Header span

I'm opening a wall between two rooms. The neW opening will be 12' 8". I have a header span table and it indicates that the maximum span for a 4" X 12" header is 12'. The header is only going to support the 10' long ceiling joists above (no roof or floor above). If I increase the header to a 6" X 12" will this work for a 12' 8" span? Or will I need an LVL. IF SO WHAT SHOULD THE DIMENSIONS OF THE LVL BE? Thanks in advance
-------------------------------------
##-----------------------------------------------## Delivered via http://www.thestuccocompany.com/ Building Construction and Maintenance Forum Web and RSS access to your favorite newsgroup - alt.home.repair - 349405 messages and counting! ##-----------------------------------------------##
Add pictures here
✖
<% if( /^image/.test(type) ){ %>
<% } %>
<%-name%>
Add image file
Upload

Check your header span tables for the maximum span for a 4x12 header.
--
Steve Bell
New Life Home Improvement
  Click to see the full signature.
Add pictures here
✖
<% if( /^image/.test(type) ){ %>
<% } %>
<%-name%>
Add image file
Upload
bmancanfly had written this in response to http://www.thestuccocompany.com/maintenance/Re-Header-span-368681-.htm :
------------------------------------- SteveBell wrote:

I guess what I'm asking is how do I span a 12' 8" opening?
##-----------------------------------------------## Delivered via http://www.thestuccocompany.com/ Building Construction and Maintenance Forum Web and RSS access to your favorite newsgroup - alt.home.repair - 349451 messages and counting! ##-----------------------------------------------##
Add pictures here
✖
<% if( /^image/.test(type) ){ %>
<% } %>
<%-name%>
Add image file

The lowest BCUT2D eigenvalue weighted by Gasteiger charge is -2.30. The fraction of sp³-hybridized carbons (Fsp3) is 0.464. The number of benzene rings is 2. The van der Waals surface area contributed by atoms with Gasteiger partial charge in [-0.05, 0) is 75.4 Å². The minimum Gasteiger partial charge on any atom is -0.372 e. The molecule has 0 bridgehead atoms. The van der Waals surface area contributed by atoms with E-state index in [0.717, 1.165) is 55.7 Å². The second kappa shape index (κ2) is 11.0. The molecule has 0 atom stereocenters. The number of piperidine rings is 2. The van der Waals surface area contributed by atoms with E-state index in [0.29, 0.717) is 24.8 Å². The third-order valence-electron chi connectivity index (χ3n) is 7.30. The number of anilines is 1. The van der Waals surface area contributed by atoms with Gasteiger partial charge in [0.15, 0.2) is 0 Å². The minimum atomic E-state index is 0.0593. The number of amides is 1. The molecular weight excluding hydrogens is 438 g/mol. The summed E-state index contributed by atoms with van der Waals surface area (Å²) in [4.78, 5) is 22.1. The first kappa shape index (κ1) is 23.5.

Upload

If I were doin' it, I would:
* Build a temporary wall to support the ceiling. You'll probably need one for each side. * Demolish the existing wall, leaving the top plate in place. * Build a typical header support at each side of the opening--two jack studs and a king stud nailed together. * Build a beam out of two 158" long 2" by 12"[1] boards with 1/2" OSB in between to make it 3.5" wide. Make sure the crown is up on both boards. * Get two buddies, maybe three, to help me hoist this monster up to the top of my header supports, then nail it in place. * Install the cripple studs between the top of the header and the top plate. * Remove the temporary walls. * Install wallboard, trim, tape, bed, texture, and paint.
[1] Don't rely on me for the proper dimension. Consult an architect or engineer.
[2] Your local code may require something different. Check first.
--
Steve Bell
New Life Home Improvement
  Click to see the full signature.
Add pictures here
✖
<% if( /^image/.test(type) ){ %>
<% } %>
<%-name%>
Add image file
Upload
On Apr 16, 9:06 pm, brettgiardiello_at_bellsouth_dot snipped-for-privacy@foo.com (bmancanfly) wrote:

People post such questions and often believe they are providing sufficient information. They rarely are. You've addressed dimensions, but not loads, and that is critical to answer any structural question.
You have a ceiling, which makes the space above an attic. Is that attic space now used for storage? Will it be? Did the original builders, or later remuddlers, decide to piggyback some of the roof load onto that interior wall? How do you plan to deal with the increased point loads at either end of the new beam? You mentioned 10' ceiling joists - is that 10' on each side or 10' total?